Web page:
Obviously, the massive box of a cinema is the clunker of the project, and not only physically. Mega-retail that must by necessity draw from a wide geographical area is antithetical to pedestrian-oriented communities.  Even though someday lots of people may ride the train to the movies, it still means other neighborhoods are likely to be deprived of a local theater.

The 2.5-acre landscaped area around the daylit creek provides an open space with a character opposite to that of the plaza:  It’s green, relatively quiet, and extends to the outside borders of the project.  When the landscape grows in and development starts to fill in across the streets, this open space will be a cherished amenity. And while the ecological contribution of the daylit creek to salmon habitat may be relatively minor, the symbolic value is immense.

Subtracting off the 2.5 acre open space and another one acre for the cinema, the net density for the project comes out to 96 dwelling units per acre.  Remember how HB1490 proposed allowing at least 50 units/acre in high-capacity transit station areas?  Here’s an example that about doubles that density with a combination of three and six story buildings — no high-rise necessary.

All said, what makes Thornton Place so noteworthy is also the biggest challenge to its success:  the location.  Market rate rents are expected to be just under $2/sf, while condos start at $300k for 600 sf.  This pricing is competitive with similar housing in established neighborhoods like Ballard.  Which would you choose?

But it would behoove us to figure out how to make developments like Thornton Place work.  Large-scale mixed-use infill projects are likely to be the essential catalytic medicine for bringing transformational change to countless urban and suburban malls across the country.

31 Responses to “Seattle’s First TOD”

  1. Ellery

    I think this is a great project that took some big risks. I hope it works.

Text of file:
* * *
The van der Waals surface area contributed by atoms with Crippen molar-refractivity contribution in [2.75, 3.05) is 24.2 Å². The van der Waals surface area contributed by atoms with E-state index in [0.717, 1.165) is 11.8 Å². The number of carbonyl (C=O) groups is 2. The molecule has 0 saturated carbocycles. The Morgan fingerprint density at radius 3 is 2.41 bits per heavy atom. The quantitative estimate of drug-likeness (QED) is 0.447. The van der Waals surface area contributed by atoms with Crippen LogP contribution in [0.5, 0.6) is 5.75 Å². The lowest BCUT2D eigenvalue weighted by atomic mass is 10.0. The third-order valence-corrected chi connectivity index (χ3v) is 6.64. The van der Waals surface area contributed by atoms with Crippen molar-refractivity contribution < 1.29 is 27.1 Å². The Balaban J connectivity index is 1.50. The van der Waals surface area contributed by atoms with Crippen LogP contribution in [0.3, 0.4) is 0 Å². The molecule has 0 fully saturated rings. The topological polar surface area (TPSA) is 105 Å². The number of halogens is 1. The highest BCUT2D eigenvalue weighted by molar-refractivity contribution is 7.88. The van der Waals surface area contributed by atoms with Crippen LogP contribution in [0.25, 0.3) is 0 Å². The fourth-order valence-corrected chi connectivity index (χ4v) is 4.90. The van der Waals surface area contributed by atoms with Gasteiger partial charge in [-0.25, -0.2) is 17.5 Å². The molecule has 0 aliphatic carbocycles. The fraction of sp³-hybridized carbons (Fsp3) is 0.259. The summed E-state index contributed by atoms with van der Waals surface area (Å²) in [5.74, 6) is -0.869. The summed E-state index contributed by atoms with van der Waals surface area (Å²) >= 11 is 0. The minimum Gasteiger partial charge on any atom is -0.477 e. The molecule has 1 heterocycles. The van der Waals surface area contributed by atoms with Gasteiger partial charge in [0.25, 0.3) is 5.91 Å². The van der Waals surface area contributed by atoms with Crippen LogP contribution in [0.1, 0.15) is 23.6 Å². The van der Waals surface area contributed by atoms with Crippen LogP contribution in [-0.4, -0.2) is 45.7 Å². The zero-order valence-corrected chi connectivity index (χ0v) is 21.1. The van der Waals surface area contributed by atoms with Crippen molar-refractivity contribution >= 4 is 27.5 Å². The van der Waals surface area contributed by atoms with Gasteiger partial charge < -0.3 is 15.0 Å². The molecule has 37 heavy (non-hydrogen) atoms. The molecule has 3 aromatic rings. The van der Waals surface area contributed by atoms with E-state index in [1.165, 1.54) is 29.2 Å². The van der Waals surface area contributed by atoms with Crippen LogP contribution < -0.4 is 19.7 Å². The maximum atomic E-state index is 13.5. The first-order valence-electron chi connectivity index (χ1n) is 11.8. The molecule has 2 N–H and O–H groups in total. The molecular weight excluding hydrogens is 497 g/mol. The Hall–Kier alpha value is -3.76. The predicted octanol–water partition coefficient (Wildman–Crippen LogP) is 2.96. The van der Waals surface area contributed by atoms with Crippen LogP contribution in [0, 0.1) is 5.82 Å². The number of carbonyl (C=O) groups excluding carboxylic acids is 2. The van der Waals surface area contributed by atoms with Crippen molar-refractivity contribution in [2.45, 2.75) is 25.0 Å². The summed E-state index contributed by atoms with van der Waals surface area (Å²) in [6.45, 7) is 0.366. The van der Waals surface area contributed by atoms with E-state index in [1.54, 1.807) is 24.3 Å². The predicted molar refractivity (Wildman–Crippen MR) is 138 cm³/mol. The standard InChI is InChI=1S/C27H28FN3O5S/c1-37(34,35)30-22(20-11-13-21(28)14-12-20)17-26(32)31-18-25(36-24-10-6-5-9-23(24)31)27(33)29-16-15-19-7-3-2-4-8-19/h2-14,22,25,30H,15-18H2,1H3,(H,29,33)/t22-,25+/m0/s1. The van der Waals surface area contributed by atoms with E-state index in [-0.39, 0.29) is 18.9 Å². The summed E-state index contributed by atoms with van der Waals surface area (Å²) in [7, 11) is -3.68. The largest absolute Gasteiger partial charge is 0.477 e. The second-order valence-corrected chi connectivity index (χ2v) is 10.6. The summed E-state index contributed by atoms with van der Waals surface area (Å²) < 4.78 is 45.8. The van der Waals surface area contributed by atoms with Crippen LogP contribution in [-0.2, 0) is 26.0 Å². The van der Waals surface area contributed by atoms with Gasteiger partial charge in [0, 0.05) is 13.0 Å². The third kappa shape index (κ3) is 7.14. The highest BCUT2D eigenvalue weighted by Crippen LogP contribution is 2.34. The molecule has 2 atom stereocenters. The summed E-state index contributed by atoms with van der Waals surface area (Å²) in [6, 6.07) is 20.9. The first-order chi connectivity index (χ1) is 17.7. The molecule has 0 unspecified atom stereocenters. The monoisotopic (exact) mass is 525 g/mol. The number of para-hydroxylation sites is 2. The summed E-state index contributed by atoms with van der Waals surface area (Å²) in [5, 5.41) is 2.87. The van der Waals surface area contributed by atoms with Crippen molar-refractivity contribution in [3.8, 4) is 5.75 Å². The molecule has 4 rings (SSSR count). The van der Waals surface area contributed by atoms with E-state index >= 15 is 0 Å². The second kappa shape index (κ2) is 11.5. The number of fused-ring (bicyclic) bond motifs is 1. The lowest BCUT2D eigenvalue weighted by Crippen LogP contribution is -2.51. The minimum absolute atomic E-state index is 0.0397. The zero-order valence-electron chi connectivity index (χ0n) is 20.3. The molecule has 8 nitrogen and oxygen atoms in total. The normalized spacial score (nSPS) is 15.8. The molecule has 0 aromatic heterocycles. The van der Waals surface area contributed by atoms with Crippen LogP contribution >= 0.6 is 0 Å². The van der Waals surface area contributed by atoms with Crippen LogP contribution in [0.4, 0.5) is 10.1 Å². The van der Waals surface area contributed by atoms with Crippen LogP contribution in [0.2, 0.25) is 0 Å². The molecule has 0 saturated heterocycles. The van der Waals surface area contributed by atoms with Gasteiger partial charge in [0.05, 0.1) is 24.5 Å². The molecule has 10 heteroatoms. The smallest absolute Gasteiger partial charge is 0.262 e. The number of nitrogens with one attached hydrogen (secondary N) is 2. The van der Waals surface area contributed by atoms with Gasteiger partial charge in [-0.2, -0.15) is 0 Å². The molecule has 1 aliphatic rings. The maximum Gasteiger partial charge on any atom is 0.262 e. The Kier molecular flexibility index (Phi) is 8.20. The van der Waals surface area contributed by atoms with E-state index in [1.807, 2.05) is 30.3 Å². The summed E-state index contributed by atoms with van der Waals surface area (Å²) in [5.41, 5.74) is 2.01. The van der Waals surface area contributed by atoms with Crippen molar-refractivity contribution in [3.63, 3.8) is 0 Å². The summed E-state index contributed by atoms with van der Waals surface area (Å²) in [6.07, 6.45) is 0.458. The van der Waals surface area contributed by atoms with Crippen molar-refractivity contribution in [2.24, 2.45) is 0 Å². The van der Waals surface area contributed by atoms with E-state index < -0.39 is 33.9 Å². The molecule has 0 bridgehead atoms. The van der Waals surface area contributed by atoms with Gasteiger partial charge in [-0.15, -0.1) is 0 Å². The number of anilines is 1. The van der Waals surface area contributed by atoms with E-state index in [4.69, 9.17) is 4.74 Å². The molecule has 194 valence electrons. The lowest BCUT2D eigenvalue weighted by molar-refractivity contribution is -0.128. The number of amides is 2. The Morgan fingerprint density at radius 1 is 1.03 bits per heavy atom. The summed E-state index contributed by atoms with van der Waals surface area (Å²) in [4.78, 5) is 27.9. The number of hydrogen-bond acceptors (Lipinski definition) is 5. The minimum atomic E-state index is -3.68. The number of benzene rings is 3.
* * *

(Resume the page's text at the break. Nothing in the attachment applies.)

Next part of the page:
2. JesseJB

    My brother is already looking for a way to move in here. I live downtown and it sounds tempting to me too.

  3. EeePC

    I’ll be interested to see this place in person. Stellar Holdings actually looks like a real-estate developer, certainly the kind we need more of. They appear to understand the difference between community-oriented development and density for density’s sake (as this blog seems to advocate oh-so-often).

    Like I said, I’ll reserve judgement, but this is clearly the most promising example of Seattle TOD I’ve seen so far. Does anyone know how easy it’ll be to hop on light rail from surrounding neighbourhoods, or will one have to traverse that giant park and ride?

  4. mike mcc

    For $330k, buy a 2 bedroom on 5th and walk over to the movies. I just can’t see spending $300k for only 600 sq feet. Too teeny. If it had been 750 sq feet, I’d spend $350 in a hearbeat.

  5. Michael

    I don’t understand how that huge theater block made it past design review. It’s really out of scale for a community that hopes to be pedestrian friendly.

  6. Sara N

    EeePC, The hope is that Metro will develop the park and ride before light rail arrives in 2020.

  7. Renee

    Thornton Place is a gorgeous addition to the Northgate neighborhood. Hopefully, it is the beginning of more projects like it at Northgate, especially if the proposed Northgate Way rezone and urban design framework are approved by Council.

    And, hopefully a better use of the Northgate Mall property is someday realized. That land could be much better used for housing and denser retail, especially with the enormous investment in light rail on the way.

  8. Alex